Knowing the Label

Product Information

Cannabinoid Profile

Terpene Profile

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Medical Marijuana Packaging Labels

Medical marijuana laws in the state of Pennsylvania require grower/processors to correctly package and label all products they produce. From flower and concentrate, to vapes and oral solutions each product must be labeled and packaged according to state regulations.

When patients go to purchase medical marijuana for the first time it can be a daunting task to go through a dispensary menu and attempt to make the right selection based on what they are looking for. While it is tempting to decide purely off the name of a strain, all patients are better served to know and understand what they are purchasing and how it will affect them. Knowing how to read the label of medical marijuana packaging gives patients insight into the composition of the product they are purchasing and helps patients to understand how to find what works best for their needs.

 

To the right there is an example of what an MMJ label in PA looks like. The sections below on this page will go through what each of these sections are and how they affect patients. 

KCRA Product Label Example

Product Information

Name of Product: 

Type of Product: 

Date Packaged / Packager:

Weight:

Dosage:

Expiration Date: 

Cannabinoid Profile

THC: %

THCA: %

CBD: %

CBDA: %

All Other Active Cannabinoids Included here...

Terpene Profile

S-Limonene: %

B-Pinene: %

B-Myrcene: %

Linalool: %

B-Caryophyllene: %

Bisabobol: %

Terpinolene: %

Humulene: %

All Other Active Terpenes Included here...

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Product Information

Medical Marijuana Label

Name of Product: 
Type of Product: 
Pack Date: 
Packaged by:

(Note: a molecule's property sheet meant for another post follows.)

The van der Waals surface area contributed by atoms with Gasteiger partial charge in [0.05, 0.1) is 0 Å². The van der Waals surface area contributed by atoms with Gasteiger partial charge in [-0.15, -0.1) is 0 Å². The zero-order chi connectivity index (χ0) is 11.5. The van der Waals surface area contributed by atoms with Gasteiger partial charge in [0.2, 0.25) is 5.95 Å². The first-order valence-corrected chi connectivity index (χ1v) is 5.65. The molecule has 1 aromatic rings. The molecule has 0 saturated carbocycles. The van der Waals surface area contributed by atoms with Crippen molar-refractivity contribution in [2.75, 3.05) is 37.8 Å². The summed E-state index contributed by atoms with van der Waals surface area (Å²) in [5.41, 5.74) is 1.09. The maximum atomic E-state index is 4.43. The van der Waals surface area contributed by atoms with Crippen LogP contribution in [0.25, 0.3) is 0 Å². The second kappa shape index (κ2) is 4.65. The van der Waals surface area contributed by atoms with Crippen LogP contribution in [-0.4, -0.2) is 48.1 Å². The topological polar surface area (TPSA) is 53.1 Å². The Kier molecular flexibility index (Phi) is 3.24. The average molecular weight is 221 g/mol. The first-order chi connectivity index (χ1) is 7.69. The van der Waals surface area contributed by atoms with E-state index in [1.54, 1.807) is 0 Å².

Weight:
Dosage:
Exp. Date: 

PA medical marijuana labels will contain a section giving the patient general product information. This section will include packaging information detailing the grower that produced the product, the date the product was packaged, batch and harvest ID number, and an expiration date. Patients can also see the weight of the product and the recommended dosage amount contained in the package for the product. All this information is beneficial so patients can clearly understand where their product came from and the journey it took to get to them. While the packaging information is helpful the most important product information for patients on the label is the name and type of medical marijuana product. 

The name of the product will almost always contain the strain of marijuana, but it is important to understand that the name can change depending on the product. For example, when purchasing dry leaf from a dispensary the name will simply consist of the strain of cannabis along with the type of cannabis (sativa, indica, hybrid). If purchasing concentrate, the name will consist of the strain used as the raw material for making the concentrate along with the type of concentrate you are purchasing (e.g., “sour diesel shatter,” shatter is the type of concentrate and sour diesel is the strain used to make the concentrate). 

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Cannabinoid Profile